THE THREAD: You created a very edgy yet timeless pump to complement the dress that singer Rita Ora wore to this year’s MET gala, PUNK: Chaos to Couture. Can you tell us a little more about the design?
KIRKWOOD: The design is based on a classic pump shape. Rita had a dress made up by Thakoon, which had chains running through it and gave the fabric a metal element. I wanted the shoe to look as though someone splashed or kicked a load of studs on the front of the shoe and they just randomly degraded out.
Style Mystique: Jennifer Lawrence promotes her upcoming movie X-Men: Days of Future Past at Comic-Con in San Diego, donning a bandage dress from Alexander McQueen Resort 2014 and sleek pointy-toe Lace Pumps by Nicholas Kirkwood
THE THREAD: You’re not short on the number of celebrity fans or fashion design awards: Footwear News Emerging Talent Vivian Infantino award in 2006, AltaRoma/Vogue Italia award for accessories design in 2007, British Fashion Awards Swarovski Emerging Talent in 2008. With so many admirers and accolades, what is the best compliment you’ve ever received about one of your shoe designs?
KIRKWOOD: Funny enough, [the rapper] Rick Ross mentioned me in a his song [“All I Really Want”: “Baby girl, my money good, who turned her on to Nicholas Kirkwood.”] and that was definitely a compliment.
Walk This Way: Kirkwood has designed the runway shoes for New York-based design duo SUNO for the past three seasons. For fall ’13, his clever use of color on these ‘80s inspired Chelsea-print ankle boots feels so right now
THE THREAD: Do you feel shoes are the index of a personal status?
KIRKWOOD: It’s a combination of things. Certainly before the shoe years, it was about the “it” bag. Handbags were so prominent for so long. Maybe just in the last 8 to 10 years, have shoes become increasingly more of a focus, even from a designer’s point of view for their runway shows. Shoes maybe were viewed more of just an accessory to show off the clothing, and now they really have become almost an item within themselves. Almost every year, every season, designers are trying to outdo each other with their show shoes. It was probably about three years ago or so that shoes were getting crazier and higher.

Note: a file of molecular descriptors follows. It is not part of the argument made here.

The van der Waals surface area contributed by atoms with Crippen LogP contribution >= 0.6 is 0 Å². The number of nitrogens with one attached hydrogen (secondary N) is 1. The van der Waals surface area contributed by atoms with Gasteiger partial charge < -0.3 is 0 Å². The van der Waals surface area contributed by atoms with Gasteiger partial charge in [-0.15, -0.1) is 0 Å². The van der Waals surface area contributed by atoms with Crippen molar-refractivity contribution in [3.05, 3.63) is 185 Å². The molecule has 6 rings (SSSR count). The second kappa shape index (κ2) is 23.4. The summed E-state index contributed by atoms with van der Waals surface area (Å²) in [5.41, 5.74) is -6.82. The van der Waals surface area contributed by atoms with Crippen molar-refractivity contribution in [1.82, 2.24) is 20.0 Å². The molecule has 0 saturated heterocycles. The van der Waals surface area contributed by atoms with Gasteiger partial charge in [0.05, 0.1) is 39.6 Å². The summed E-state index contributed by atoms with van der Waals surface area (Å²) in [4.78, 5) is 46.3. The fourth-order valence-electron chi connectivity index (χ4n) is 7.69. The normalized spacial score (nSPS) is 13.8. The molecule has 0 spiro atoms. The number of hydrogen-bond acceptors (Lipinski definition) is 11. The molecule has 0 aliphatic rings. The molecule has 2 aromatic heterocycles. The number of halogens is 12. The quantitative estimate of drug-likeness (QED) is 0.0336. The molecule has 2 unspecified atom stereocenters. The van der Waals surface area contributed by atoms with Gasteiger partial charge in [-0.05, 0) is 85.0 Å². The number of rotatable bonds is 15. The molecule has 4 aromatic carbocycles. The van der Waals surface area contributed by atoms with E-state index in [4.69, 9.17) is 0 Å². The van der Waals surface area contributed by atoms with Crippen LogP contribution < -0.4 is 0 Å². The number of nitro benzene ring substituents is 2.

Fall Fabulous: Slip into chic comfort wearing the Nicholas Kirkwood Stretch Suede Bootie
THE THREAD: Your fall/winter 2013 collection runs the gamut of shape, color and material. Would you say you have a hero shoe in this latest offering?
KIRKWOOD: I really wouldn’t say there’s a particular shoe. The hero is perhaps more in the fabrication. Also, I started using a new kind of hardware, right on top of the shoe in a way that resembles a buckle. And for spring 2013, I did a zigzag print in suede to explore how to use an exact pattern without printing it. I’m always trying new things that interest me.
Ready to answer London’s call? Ring in fall with Nicholas Kirkwood.
Portrait courtesy of Nicholas Kirkwood
[Photo Credit: Vogue.com, Bridgetteraes.com, Trend911.com, Nicholaskirkwood.com, Nellalouvella.blogspot.com]